I’ve accumulated tons of paper, and automated scanner technology keeps getting better and better. I’m thinking about creating a “Scanner club.” This club would purchase a high-end document scanner, ideally used on eBay. This would be combined with other needed tools such as a paper cutter able to remove the spines off bound documents (and even less-loved books) and possibly a dedicated computer. Then members of the club would each get a week with the scanner to do their documents, and at the end of that period, it would be re-sold on eBay, ie. a “ReBay.” The cost, divided up among members, should be modest. Alternately the scanner could be kept and time-shared among members from then on.
A number of people I have spoken to are interested, so recruiting enough members is no issue. The question is, what scanner to get? Document scanners can range from $500 for a “workgroup” scanner to anywhere from $1,500 to $10,000 for a “production” scanner. (There are also $100,000 scanning-house scanners that are beyond the budget. The $500 units are not worth sharing and are more modest in ability.
My question is, what scanner to get? As you go up in price, the main thing that changes is speed in pages per minute. That’s useful, but for private users not the most important attribute. (What may make it important is that if you need to monitor the scanning job to fix jams or re-feed. Then speed makes a big difference.)
To my mind the most important feature is how automatic the process is — can you put in a big stack of papers and come back later? This means a scanner which is very good at not jamming or double-feeding, and which handles papers of different sizes and thicknesses, and can tolerate papers that have been folded. My readings of reviews and spec sheets show many scanners that are good at detecting double feeds (the scanner grabs two sheets) as well as detecting staples, but the result is to stop and fix by hand. But what scanners require the least fixing-by-hand in the first place?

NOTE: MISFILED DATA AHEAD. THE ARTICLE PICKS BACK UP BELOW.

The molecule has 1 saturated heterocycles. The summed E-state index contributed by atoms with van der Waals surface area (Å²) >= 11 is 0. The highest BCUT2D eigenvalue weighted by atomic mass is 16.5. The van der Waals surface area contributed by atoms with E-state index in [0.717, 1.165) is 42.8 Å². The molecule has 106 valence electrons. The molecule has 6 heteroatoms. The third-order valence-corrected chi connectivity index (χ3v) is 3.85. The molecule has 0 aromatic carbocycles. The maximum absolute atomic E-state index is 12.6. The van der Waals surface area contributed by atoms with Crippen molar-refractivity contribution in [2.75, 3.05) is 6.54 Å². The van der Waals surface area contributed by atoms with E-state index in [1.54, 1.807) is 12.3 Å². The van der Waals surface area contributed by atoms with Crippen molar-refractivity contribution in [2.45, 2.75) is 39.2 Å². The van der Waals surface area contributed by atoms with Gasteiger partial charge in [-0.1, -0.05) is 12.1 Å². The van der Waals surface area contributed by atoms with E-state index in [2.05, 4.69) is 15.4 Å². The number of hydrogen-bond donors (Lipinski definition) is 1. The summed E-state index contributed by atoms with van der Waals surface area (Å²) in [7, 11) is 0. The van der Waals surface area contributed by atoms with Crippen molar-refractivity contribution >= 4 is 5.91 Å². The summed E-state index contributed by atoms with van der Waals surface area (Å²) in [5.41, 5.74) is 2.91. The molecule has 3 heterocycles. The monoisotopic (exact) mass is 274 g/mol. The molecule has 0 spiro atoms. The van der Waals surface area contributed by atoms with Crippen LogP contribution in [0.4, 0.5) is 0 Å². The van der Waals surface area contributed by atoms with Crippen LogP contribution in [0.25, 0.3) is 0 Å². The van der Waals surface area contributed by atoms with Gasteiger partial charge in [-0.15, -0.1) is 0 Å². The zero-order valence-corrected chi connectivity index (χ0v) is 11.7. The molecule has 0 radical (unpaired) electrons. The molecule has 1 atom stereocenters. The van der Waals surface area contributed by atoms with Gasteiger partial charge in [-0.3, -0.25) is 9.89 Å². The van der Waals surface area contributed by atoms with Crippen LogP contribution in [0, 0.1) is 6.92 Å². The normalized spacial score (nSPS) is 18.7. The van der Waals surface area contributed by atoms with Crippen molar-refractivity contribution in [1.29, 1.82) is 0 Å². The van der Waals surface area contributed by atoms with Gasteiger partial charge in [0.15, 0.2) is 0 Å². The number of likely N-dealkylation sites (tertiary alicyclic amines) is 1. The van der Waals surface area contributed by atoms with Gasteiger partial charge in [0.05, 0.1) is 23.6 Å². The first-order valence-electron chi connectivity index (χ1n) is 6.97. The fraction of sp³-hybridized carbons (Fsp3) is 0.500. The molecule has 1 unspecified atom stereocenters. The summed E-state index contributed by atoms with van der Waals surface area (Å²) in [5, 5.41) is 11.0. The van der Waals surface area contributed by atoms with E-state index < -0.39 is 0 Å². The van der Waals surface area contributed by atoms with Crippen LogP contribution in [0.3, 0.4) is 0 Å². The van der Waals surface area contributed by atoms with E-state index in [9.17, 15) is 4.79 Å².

All the higher end units scan both sides in the same pass. Older ones may not do colour. Other things you get as you pay more will be:
- Bigger input hoppers — up to around 500 sheets at a time. This seems very useful.
- Higher daily duty cycles, for all-day scanning.
- Staple detectors (stops scan) and ultrasonic double feed detectors (also stop scan.)
- Better, fancier OCR (generating searchable PDFs) including OCR right in the hardware.
- Automatic orientation detection
- Ability to handle business cards. Stack up all those old business cards!
- The VRS software system, a high end tool which figures out if the document needs colour, grayscale or threshold, discards blank pages or blank backs and so on.
- In a few cases, a CD-burner so can be used without computer.
- Buttons to label “who” a document is being scanned for (can double as classification buttons.)
- Ability to scan larger documents. (Most high-end seem to do 11” wide which is enough for me.)
One thing I haven’t seen a lot of talk about is easy tools to classify documents, notably if you put several documents in a stack. At a minimum if would be nice if the units recognized a “divider page” which could be a piece of coloured paper or a piece of paper with a special symbol on it which means “start new document.” One could then handwrite text on this page to have it as a cover page for later classification at the computer, or if neatly printed, OCR is not out of the question. But even just a sure-fire way to divide up the documents makes sense here. Comments suggest such tools are common.
It may be that the most workable solution is to hire teen-agers or similar to operate the scanner, fix jams and feed and classify documents. At the speeds of these scanners (as much as 100 pages/minute for the higher end) it seems there will be something to do very often.
Anyway, anybody have experience with some of the major models and comments on which are best? The major vendors include Canon, Xerox Documate/Visioneer, Fujitsu, Kodak, Bell and Howell and Panasonic.